This chapter is dedicated to VictoriaHether. You have been such an amazing reader, thank you so much for your votes, your wonderful comments and you support. I really am so grateful.
The regiment remained on the Thompson Plantation for two weeks. I would often see the Yanks as they rode about, patrolling the area. Robert came to see me twice and Sammy would of course use every possible excuse to come over. Apart from wanting to see me and Elsie, he was now very curious to find out the many secrets this house had. I knew he would pester Lulu, George and Kristoffs, and they were very annoyed at him. Lulu said that the secrets of the Beverly family were never any of his concern, and so he didn't need to know about them.
"Why are they so secretive," he confronted me once, after yet another unsuccessful attempt to get something out of George.
"Remember that Rome wasn't built in a day," I pointed out. "If I have learned anything it is that openly asking questions in this house won't get you anywhere."
"Well, maybe you could help me out a little!"
"Honestly, Sammy," I was a little annoyed, "I am currently occupied with more pressing matters. Must I remind you that this country is at war and my home just so happens to be right on the warpath. I've got a household to try and keep together, and that means I don't have a lot of free time like I did before."
Sammy frowned, but I could see he understood my point.
"Why don't you leave the secrets of the Beverly family to the last Beverly descendent," I suggested. "Instead of bothering everyone here, you could put your detective skills to use in trying to get Colonel White tell you something about his past with my mother." Honestly, I was a little afraid of the tragic tale of my parents, but then Mama had said that nothing in my past was dangerous, so I figured I could be brave enough to at least try and discover their back story. And Sammy was my perfect key. With his help I could things find out without actually having to get involved.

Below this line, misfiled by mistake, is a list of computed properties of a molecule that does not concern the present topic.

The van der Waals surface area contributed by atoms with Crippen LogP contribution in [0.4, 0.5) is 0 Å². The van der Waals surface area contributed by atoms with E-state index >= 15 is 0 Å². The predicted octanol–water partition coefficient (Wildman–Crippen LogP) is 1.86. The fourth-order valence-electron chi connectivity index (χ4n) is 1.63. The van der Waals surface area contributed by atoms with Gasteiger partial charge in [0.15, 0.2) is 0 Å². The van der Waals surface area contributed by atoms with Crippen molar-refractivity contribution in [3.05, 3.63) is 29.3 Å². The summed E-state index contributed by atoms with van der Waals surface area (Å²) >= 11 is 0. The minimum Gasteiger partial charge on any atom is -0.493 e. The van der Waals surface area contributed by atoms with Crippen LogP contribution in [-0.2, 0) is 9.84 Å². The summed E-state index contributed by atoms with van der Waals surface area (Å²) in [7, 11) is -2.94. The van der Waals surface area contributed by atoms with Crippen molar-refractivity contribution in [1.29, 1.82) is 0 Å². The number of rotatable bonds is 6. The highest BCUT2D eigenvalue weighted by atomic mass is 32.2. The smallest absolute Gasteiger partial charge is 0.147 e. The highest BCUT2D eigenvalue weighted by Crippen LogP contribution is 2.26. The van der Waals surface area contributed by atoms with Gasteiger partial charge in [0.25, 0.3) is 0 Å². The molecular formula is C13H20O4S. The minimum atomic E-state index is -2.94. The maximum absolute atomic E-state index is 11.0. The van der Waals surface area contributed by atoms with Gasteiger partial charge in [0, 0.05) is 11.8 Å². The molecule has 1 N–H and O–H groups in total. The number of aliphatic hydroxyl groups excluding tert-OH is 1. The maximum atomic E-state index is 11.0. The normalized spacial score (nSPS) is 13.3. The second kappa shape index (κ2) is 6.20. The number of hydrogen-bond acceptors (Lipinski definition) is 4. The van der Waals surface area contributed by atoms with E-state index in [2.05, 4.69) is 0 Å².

I hadn't heard much from Colonel White since he had left. When Dr. Fieldmore had come to examine me he had passed on the colonel's compliments and said Colonel White was glad to hear I was improving. I in turn had asked the doctor to give the colonel my deepest gratitude for all he did. That concluded all communication with him, I neither saw nor heard from the colonel in the entire time he was on Thompson's.
It was the beginning of January, about ten days after the shooting incident, when Sammy came for another visit to the house. I was washing some laundry when he entered the room. He was rather downcast and I noticed it right away.
"Is something the matter?" I asked, wringing out the pillowcase
"A messenger came today, Colonel White's battalion is only a day's march from here. They should arrive tomorrow at sundown and at first light the next day we will be marching out."
"Oh." I put the wet pillowcase in the tub and turned to sit down. I still couldn't stand for long periods of time. Sammy supported me by the arm as he helped me into a chair.
"You have got to take better care of yourself," he scolded, concern flashing in his eyes. "Can't you just take it easy for a few days? The wound needs time to heal. It's not like Elsie and Lulu can't manage without you."
I stubbornly shook my head, "inactivity makes my mind wander. As long as I keep busy, my sanity remains intact. I don't know how Prissy manages to sit in her room doing nothing all day long, such behavior would have driven me mad. But then I guess we all have our own ways of deal with hardship and stress. Don't worry, dear Sammy, so far I've only done light housework."